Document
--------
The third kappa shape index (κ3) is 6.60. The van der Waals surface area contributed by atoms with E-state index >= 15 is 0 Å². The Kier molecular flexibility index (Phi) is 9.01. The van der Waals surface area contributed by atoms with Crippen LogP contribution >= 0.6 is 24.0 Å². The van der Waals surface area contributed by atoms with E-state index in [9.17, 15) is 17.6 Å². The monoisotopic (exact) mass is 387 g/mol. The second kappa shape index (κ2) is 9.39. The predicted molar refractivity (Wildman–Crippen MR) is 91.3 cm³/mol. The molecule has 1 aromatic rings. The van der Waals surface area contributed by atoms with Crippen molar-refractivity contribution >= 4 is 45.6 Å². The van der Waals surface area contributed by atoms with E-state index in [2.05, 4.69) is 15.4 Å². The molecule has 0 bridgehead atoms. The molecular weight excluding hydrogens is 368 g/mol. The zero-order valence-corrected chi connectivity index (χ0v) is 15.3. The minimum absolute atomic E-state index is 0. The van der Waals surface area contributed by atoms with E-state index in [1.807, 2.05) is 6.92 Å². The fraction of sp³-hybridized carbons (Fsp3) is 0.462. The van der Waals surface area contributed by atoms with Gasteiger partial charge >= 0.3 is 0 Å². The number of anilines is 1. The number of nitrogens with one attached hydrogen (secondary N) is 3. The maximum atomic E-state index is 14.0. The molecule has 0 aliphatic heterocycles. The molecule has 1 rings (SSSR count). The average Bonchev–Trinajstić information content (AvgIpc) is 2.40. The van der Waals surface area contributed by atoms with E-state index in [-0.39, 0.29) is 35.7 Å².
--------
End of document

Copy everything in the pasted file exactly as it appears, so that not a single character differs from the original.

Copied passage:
The third kappa shape index (κ3) is 6.60. The van der Waals surface area contributed by atoms with E-state index >= 15 is 0 Å². The Kier molecular flexibility index (Phi) is 9.01. The van der Waals surface area contributed by atoms with Crippen LogP contribution >= 0.6 is 24.0 Å². The van der Waals surface area contributed by atoms with E-state index in [9.17, 15) is 17.6 Å². The monoisotopic (exact) mass is 387 g/mol. The second kappa shape index (κ2) is 9.39. The predicted molar refractivity (Wildman–Crippen MR) is 91.3 cm³/mol. The molecule has 1 aromatic rings. The van der Waals surface area contributed by atoms with Crippen molar-refractivity contribution >= 4 is 45.6 Å². The van der Waals surface area contributed by atoms with E-state index in [2.05, 4.69) is 15.4 Å². The molecule has 0 bridgehead atoms. The molecular weight excluding hydrogens is 368 g/mol. The zero-order valence-corrected chi connectivity index (χ0v) is 15.3. The minimum absolute atomic E-state index is 0. The van der Waals surface area contributed by atoms with E-state index in [1.807, 2.05) is 6.92 Å². The fraction of sp³-hybridized carbons (Fsp3) is 0.462. The van der Waals surface area contributed by atoms with Gasteiger partial charge >= 0.3 is 0 Å². The number of anilines is 1. The number of nitrogens with one attached hydrogen (secondary N) is 3. The maximum atomic E-state index is 14.0. The molecule has 0 aliphatic heterocycles. The molecule has 1 rings (SSSR count). The average Bonchev–Trinajstić information content (AvgIpc) is 2.40. The van der Waals surface area contributed by atoms with E-state index in [-0.39, 0.29) is 35.7 Å².